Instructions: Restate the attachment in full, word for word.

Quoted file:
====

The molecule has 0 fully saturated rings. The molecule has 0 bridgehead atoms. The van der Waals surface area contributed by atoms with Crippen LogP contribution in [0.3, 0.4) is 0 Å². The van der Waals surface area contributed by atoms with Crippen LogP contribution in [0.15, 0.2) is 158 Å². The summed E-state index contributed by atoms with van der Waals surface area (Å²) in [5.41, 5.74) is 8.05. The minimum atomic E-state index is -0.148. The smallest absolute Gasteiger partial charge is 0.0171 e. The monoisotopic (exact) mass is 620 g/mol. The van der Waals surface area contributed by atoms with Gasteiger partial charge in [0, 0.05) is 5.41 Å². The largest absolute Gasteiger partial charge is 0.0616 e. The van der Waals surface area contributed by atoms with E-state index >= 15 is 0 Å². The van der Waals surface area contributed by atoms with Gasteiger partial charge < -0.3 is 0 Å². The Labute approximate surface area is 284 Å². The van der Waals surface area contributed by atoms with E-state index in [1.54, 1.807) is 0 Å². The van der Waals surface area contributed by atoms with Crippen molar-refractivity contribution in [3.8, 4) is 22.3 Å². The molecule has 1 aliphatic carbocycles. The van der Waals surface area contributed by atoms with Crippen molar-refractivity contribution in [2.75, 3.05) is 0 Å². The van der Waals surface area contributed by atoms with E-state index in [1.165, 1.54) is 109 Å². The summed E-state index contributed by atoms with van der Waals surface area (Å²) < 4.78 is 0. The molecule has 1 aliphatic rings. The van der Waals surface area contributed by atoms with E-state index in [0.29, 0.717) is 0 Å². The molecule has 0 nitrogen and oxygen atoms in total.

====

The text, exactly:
The molecule has 0 fully saturated rings. The molecule has 0 bridgehead atoms. The van der Waals surface area contributed by atoms with Crippen LogP contribution in [0.3, 0.4) is 0 Å². The van der Waals surface area contributed by atoms with Crippen LogP contribution in [0.15, 0.2) is 158 Å². The summed E-state index contributed by atoms with van der Waals surface area (Å²) in [5.41, 5.74) is 8.05. The minimum atomic E-state index is -0.148. The smallest absolute Gasteiger partial charge is 0.0171 e. The monoisotopic (exact) mass is 620 g/mol. The van der Waals surface area contributed by atoms with Gasteiger partial charge in [0, 0.05) is 5.41 Å². The largest absolute Gasteiger partial charge is 0.0616 e. The van der Waals surface area contributed by atoms with E-state index >= 15 is 0 Å². The van der Waals surface area contributed by atoms with Gasteiger partial charge < -0.3 is 0 Å². The Labute approximate surface area is 284 Å². The van der Waals surface area contributed by atoms with E-state index in [1.54, 1.807) is 0 Å². The van der Waals surface area contributed by atoms with Crippen molar-refractivity contribution in [3.8, 4) is 22.3 Å². The molecule has 1 aliphatic carbocycles. The van der Waals surface area contributed by atoms with Crippen molar-refractivity contribution in [2.75, 3.05) is 0 Å². The van der Waals surface area contributed by atoms with E-state index in [1.165, 1.54) is 109 Å². The summed E-state index contributed by atoms with van der Waals surface area (Å²) < 4.78 is 0. The molecule has 1 aliphatic rings. The van der Waals surface area contributed by atoms with E-state index in [0.29, 0.717) is 0 Å². The molecule has 0 nitrogen and oxygen atoms in total.